Is an identity thief filing your taxes?

Unless you happen to be a 10-year-old reading this, I probably don't need to tell any of you not to share your social security number with anyone.

But here's yet another good reason to hang onto it: Double tax filing appears to be on the rise.

Double filing is the term used for filing your taxes twice. Happens to me all the time. It's just so much fun doing my taxes that first time, that sometimes I'll forget and just do them again.

Obviously, even the most absent-minded taxpayer isn't likely to do that, but it does happen, because some crooks, once they get someone's social security number, aren't content to ruin someone's life by taking out credit cards in that person's name. No, they have to do something really heinous like filing for that person's taxes and trying to collect a refund. Naturally, they rig the numbers so that they'll be sure to get a refund. And then when the real person files their taxes, they, of course, get a very unpleasant surprise.

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That happened to Michael Brown, a machine shop supervisor who works a night shift in Millington, a suburb of Memphis, Tennessee, according to a recent MemphisCommercial Appeal newspaper article. He filed his taxes earlier this month at an H&R Block, and then a few days later, his wife received a phone call. H&R Block was calling to let the Browns know that they can only file once. It seems the IRS called them, to let them know. And that's when Brown learned that someone had already filed under his name.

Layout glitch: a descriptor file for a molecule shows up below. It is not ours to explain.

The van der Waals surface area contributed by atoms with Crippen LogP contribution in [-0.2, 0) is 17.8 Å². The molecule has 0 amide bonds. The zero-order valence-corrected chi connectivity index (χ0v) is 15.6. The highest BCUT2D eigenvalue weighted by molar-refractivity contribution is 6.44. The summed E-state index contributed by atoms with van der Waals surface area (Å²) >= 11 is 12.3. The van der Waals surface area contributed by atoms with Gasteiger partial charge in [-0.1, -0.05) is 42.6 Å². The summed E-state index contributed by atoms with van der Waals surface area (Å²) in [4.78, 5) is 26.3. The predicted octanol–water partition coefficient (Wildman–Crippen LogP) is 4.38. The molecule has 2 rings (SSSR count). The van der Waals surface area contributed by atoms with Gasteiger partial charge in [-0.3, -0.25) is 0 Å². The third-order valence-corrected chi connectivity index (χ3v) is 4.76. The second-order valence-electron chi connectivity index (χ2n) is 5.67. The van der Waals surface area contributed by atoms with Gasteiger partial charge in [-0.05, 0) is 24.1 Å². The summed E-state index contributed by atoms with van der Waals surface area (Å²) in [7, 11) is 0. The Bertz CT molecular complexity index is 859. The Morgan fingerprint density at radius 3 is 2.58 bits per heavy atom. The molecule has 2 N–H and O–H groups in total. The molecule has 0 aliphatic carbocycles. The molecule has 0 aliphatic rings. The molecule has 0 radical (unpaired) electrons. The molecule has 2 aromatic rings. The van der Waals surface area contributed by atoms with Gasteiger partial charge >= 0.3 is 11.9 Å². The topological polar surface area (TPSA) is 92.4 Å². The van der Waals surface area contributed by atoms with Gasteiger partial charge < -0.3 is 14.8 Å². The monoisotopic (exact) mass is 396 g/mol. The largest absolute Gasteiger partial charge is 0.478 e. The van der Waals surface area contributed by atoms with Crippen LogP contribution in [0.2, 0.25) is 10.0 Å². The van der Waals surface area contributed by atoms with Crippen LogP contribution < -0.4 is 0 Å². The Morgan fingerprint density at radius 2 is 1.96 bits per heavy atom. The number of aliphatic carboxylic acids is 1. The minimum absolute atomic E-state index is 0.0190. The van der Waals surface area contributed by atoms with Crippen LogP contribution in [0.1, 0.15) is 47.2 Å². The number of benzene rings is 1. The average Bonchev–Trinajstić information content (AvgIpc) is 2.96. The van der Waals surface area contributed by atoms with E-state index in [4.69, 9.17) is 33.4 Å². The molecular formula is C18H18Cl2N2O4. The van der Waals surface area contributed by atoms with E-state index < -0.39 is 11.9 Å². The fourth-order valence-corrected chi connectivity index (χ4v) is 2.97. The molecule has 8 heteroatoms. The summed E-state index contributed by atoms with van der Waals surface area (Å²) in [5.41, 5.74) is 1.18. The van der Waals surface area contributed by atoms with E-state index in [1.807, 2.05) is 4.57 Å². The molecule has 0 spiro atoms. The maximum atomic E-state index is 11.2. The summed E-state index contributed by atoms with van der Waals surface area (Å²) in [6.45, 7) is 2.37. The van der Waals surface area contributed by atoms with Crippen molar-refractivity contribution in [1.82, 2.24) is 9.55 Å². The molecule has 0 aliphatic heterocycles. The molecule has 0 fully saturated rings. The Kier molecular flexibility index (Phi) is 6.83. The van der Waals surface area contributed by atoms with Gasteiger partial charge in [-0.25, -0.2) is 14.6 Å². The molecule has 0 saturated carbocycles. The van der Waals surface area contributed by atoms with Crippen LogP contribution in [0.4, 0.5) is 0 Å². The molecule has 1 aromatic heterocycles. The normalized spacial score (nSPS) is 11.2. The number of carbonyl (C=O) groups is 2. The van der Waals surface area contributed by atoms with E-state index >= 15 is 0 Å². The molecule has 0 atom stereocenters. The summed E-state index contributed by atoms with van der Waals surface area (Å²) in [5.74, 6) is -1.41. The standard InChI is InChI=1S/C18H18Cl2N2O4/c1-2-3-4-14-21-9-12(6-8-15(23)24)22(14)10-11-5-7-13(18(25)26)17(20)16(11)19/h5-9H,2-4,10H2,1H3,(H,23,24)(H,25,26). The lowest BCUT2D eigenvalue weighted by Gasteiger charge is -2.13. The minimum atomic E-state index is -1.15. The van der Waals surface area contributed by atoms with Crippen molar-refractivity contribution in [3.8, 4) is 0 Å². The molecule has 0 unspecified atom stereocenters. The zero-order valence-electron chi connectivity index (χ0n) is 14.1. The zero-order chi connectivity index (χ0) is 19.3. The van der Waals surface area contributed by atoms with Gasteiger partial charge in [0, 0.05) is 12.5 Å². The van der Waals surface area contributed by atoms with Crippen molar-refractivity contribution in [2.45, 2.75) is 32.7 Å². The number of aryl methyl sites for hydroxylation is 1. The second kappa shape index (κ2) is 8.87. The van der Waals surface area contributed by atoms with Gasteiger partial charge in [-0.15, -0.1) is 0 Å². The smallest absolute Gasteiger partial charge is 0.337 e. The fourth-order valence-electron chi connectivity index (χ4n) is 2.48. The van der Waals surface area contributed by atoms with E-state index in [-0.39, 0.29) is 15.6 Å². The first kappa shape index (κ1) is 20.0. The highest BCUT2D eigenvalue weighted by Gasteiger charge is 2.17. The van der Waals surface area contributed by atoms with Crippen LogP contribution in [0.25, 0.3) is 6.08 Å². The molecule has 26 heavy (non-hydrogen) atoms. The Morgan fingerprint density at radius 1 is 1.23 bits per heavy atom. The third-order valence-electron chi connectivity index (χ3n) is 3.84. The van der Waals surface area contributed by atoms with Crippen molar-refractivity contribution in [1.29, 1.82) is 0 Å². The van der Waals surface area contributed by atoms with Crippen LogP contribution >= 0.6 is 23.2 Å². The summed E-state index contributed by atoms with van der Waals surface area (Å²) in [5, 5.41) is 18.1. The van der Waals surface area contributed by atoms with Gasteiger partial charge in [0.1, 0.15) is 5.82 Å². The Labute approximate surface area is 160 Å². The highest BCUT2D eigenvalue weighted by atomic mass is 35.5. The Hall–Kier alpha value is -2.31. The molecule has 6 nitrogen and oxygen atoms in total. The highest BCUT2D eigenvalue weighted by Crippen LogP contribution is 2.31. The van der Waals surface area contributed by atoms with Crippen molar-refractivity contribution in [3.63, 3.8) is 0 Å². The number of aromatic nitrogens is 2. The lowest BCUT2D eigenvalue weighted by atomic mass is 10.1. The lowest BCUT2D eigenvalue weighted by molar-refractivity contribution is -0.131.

It's the second such time this has happened this year in Millington. And then if you start looking around, you'll find similar cases in Bowling Green, Kentucky, and Amarillo, Texas, and on and on. It's become bad enough that last year, the IRS opened up a special department just to deal with identity theft and taxes. (It isn't only double filing that the IRS is concerned about. Emails from con artists purporting to be from the IRS are also popular ways to try and steal information.)

In any case, now we don't have to just fret whether we'll owe a lot on our tax returns -- we get to wonder if someone is collecting our refund, or a bogus one at that. As Brown told the Memphis Commercial Appeal, the identity thief filed his taxes from New York City and didn't even have the right employer listed. "The system," says Brown, "is broken."

And if you're at all concerned that you and your taxes might be a victim of identity theft, you can check out the IRS identity theft resource page, chock full of good information.

Geoff Williams is a freelance journalist and the author of C.C. Pyle's Amazing Foot Race: The True Story of the 1928 Coast-to-Coast Run Across America (Rodale).
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